Plants and Animals

Poa autumnalis Bluegrass

Key Characteristics

Clumped, perennial grass, 30 to 90 cm tall; leaves 2.0 mm wide or less, boat-shaped tip; inflorescence open panicle as long as wide; spikelets at ends of long panicle branches unlike the similar annual bluegrass (P. annua) that has spikelets crowded along outer half of branches; lemmas with 5 distinct nerves, no cobwebby hairs; glumes 1-nerved, less than 4.4 mm long.

Status and Rank

US Status: No Status/Not Listed
State Status: SC - Special Concern (rare or uncertain; not legally protected)
Global Rank: G5 - Secure
State Rank: SX - Presumed extirpated

Occurrences

CountyNumber of OccurrencesYear Last Observed

Information is summarized from MNFI's database of rare species and community occurrences. Data may not reflect true distribution since much of the state has not been thoroughly surveyed.

Habitat

A single historical occurrence in Michigan was collected from swampy forests and flatwoods near Rochester, Michigan. Found in mesic to wet-mesic forest and floodplains throughout its range and in some disturbed areas (e.g., road side, right-of-way).

Natural Community Types

For each species, lists of natural communities were derived from review of the nearly 6,500 element occurrences in the MNFI database, in addition to herbarium label data for some taxa. In most cases, at least one specimen record exists for each listed natural community. For certain taxa, especially poorly collected or extirpated species of prairie and savanna habitats, natural community lists were derived from inferences from collection sites and habitat preferences in immediately adjacent states (particularly Indiana and Illinois). Natural communities are not listed for those species documented only from altered or ruderal habitats in Michigan, especially for taxa that occur in a variety of habitats outside of the state.

Natural communities are not listed in order of frequency of occurrence, but are rather derived from the full set of natural communities, organized by Ecological Group. In many cases, the general habitat descriptions should provide greater clarity and direction to the surveyor. In future versions of the Rare Species Explorer, we hope to incorporate natural community fidelity ranks for each taxon.

Associated Plants

Known associates in Indiana include sugar maple (Acer saccharum), American beech (Fagus grandifolia), black-gum (Nyssa sylvatica), may-apple (Podophyllum peltatum), white oak (Quercus alba), chinquapin oak (Q. muehlenbergii), and hemlock (Tsuga canadensis).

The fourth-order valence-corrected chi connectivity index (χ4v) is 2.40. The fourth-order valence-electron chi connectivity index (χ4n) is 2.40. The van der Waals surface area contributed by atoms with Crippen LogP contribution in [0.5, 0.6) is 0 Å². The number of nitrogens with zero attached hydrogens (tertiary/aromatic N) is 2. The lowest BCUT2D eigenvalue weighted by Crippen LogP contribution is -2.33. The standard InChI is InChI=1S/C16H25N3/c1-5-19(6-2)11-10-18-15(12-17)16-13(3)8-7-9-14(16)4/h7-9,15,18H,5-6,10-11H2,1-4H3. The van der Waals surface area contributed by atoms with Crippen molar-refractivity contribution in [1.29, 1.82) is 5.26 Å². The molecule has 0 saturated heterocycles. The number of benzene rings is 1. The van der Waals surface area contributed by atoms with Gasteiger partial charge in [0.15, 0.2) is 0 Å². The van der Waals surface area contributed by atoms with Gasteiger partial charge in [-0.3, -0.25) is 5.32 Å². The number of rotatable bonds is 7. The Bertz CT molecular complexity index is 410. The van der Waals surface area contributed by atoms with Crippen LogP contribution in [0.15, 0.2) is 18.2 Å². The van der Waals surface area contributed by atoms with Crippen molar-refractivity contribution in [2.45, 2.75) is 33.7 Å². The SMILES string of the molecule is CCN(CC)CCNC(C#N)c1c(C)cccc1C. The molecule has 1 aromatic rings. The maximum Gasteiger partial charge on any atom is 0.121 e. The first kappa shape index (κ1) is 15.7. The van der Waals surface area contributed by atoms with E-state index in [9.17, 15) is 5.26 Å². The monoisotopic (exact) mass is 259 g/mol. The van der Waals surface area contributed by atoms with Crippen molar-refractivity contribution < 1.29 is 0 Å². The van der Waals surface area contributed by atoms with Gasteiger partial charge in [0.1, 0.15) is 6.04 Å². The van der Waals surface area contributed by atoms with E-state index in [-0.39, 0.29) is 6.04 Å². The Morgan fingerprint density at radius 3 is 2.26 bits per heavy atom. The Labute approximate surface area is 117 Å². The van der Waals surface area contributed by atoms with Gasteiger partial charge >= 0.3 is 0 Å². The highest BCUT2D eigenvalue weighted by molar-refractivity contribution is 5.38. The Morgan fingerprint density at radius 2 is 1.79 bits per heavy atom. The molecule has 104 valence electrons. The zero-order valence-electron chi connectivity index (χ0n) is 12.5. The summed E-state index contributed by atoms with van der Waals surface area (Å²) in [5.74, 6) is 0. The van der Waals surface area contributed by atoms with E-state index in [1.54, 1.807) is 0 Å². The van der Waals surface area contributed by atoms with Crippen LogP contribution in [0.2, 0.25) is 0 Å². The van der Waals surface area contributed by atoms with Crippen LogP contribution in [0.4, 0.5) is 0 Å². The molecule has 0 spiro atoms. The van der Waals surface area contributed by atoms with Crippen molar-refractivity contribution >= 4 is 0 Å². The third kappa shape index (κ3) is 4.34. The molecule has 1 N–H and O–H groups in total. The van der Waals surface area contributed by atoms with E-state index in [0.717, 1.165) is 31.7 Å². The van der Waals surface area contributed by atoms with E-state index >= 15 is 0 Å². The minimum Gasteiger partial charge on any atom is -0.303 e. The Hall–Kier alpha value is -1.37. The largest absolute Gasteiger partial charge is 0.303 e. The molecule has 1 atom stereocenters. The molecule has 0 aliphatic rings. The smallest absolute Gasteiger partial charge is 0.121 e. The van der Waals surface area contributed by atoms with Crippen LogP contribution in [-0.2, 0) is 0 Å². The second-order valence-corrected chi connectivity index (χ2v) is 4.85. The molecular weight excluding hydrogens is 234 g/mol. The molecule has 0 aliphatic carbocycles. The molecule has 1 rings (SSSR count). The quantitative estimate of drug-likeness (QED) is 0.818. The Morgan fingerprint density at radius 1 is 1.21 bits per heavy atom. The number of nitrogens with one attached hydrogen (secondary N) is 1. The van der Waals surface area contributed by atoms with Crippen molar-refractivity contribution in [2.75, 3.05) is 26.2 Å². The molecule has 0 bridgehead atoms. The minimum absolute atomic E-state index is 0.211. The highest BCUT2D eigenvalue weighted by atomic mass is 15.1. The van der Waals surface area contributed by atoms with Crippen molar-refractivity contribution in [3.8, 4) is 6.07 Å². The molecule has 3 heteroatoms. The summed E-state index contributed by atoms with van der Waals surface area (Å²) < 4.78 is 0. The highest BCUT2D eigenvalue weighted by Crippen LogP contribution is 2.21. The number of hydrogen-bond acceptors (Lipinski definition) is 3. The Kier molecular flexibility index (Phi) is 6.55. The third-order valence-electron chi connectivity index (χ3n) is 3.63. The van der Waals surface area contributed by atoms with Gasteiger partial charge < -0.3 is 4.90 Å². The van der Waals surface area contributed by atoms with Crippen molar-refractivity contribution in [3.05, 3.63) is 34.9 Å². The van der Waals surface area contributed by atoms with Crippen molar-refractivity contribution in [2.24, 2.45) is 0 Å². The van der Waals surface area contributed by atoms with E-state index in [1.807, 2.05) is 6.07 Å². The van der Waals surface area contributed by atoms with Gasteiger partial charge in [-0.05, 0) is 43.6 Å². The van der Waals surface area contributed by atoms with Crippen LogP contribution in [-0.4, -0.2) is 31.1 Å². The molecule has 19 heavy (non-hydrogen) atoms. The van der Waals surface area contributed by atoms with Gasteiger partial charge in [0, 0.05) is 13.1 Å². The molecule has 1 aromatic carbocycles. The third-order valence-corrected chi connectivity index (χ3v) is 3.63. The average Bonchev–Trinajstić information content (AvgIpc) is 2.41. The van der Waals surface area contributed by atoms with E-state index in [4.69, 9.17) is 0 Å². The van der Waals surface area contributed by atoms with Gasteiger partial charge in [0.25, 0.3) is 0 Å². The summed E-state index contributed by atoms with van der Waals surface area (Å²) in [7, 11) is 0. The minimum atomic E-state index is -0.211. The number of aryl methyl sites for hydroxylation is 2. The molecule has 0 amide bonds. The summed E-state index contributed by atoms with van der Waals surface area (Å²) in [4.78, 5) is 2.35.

Management Recommendations

A single collection in Michigan was made in 1896 near Rochester. This population has not been relocated. A status survey in southeast Michigan is warranted, focusing on Oakland County, to discover any remnant populations. If found, populations would likely benefit from management that protects seasonal fluctuations in hydrology. Infrequent prescribed burns may also benefit the communities that harbor this species. Maintain healthy intact, mature forests, and minimize forest fragmentation. Remove invasive species from occupied sites and adjacent areas.

Survey Methods

Random meander search covers areas that appear likely to have rare taxa, based on habitat and the judgment of the investigator.

  • Meander search

    • Survey Period: From second week of April to fourth week of May

References

Survey References

  • Elzinga, C.L., D.W. Salzer, and J.W. Willoughby. 1998. Measuring and Monitoring Plant Populations. The Nature Conservancy and Bureau of Land Management, Denver. BLM Technical Reference 1730-1. 477pp.
  • Goff, G.F., G.A. Dawson, and J.J. Rochow. 1982. Site examination for Threatened and Endangered plant species. Environmental Management 6(4): 307-316
  • Nelson, J.R. 1984. Rare Plant Field Survey Guidelines. In: J.P. Smith and R. York. Inventory of rare and endangered vascular plants of California. 3rd Ed. California Native Plant Society, Berkeley. 174pp.
  • Nelson, J.R. 1986. Rare Plant Surveys: Techniques For Impact Assessment. Natural Areas Journal 5(3):18-30.
  • Nelson, J.R. 1987. Rare Plant Surveys: Techniques for Impact Assessment. In: Conservation and management of rare and endangered plants. Ed. T.S. Elias. California Native Plant Society, Sacramento. 8pp.

Technical References

  • Deam, C. C. 1940. Flora of Indiana. Department of Conservation, Indianapolis. 1236pp.
  • Gleason, H. A., and A. Cronquist. 1991. Manual of Vascular Plants of Northeastern United States and Adjacent Canada. Second edition. The New York Botanical Garden, Bronx. 910pp.
  • Hitchcock, A.S. 1935. Manual of the Grasses of the United States. 2nd Ed. A. Chase [ed.]. Government Printing Office, Washington, D.C., USA. 1040 pp.
  • Voss, E.G., and A.A. Reznicek. 2012. Field Manual of Michigan Flora. University of Michigan Press, Ann Arbor, MI. 1008 pp.